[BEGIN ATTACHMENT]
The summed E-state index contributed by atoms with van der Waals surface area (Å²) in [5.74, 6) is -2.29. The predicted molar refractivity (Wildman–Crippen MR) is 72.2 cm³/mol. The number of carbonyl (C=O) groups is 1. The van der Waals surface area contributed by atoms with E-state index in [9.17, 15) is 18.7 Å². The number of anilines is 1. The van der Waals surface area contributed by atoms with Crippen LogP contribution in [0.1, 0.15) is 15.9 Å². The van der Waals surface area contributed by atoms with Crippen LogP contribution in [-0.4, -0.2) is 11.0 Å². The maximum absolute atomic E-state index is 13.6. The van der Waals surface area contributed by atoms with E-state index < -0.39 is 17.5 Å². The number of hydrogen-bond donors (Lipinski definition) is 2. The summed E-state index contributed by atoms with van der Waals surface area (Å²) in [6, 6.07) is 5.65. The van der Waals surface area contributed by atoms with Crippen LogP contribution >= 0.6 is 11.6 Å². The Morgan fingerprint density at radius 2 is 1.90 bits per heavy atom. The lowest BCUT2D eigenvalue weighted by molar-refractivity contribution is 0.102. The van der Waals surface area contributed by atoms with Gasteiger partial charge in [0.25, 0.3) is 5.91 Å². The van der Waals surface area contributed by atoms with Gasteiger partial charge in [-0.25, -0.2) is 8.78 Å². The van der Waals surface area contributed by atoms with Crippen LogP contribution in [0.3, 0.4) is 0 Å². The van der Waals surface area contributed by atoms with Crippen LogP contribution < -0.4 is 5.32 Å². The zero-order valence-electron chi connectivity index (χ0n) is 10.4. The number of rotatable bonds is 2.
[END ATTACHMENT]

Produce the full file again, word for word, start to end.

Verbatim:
The summed E-state index contributed by atoms with van der Waals surface area (Å²) in [5.74, 6) is -2.29. The predicted molar refractivity (Wildman–Crippen MR) is 72.2 cm³/mol. The number of carbonyl (C=O) groups is 1. The van der Waals surface area contributed by atoms with E-state index in [9.17, 15) is 18.7 Å². The number of anilines is 1. The van der Waals surface area contributed by atoms with Crippen LogP contribution in [0.1, 0.15) is 15.9 Å². The van der Waals surface area contributed by atoms with Crippen LogP contribution in [-0.4, -0.2) is 11.0 Å². The maximum absolute atomic E-state index is 13.6. The van der Waals surface area contributed by atoms with E-state index < -0.39 is 17.5 Å². The number of hydrogen-bond donors (Lipinski definition) is 2. The summed E-state index contributed by atoms with van der Waals surface area (Å²) in [6, 6.07) is 5.65. The van der Waals surface area contributed by atoms with Crippen LogP contribution >= 0.6 is 11.6 Å². The Morgan fingerprint density at radius 2 is 1.90 bits per heavy atom. The lowest BCUT2D eigenvalue weighted by molar-refractivity contribution is 0.102. The van der Waals surface area contributed by atoms with Gasteiger partial charge in [0.25, 0.3) is 5.91 Å². The van der Waals surface area contributed by atoms with Gasteiger partial charge in [-0.25, -0.2) is 8.78 Å². The van der Waals surface area contributed by atoms with Crippen LogP contribution in [0.3, 0.4) is 0 Å². The van der Waals surface area contributed by atoms with Crippen LogP contribution < -0.4 is 5.32 Å². The zero-order valence-electron chi connectivity index (χ0n) is 10.4. The number of rotatable bonds is 2.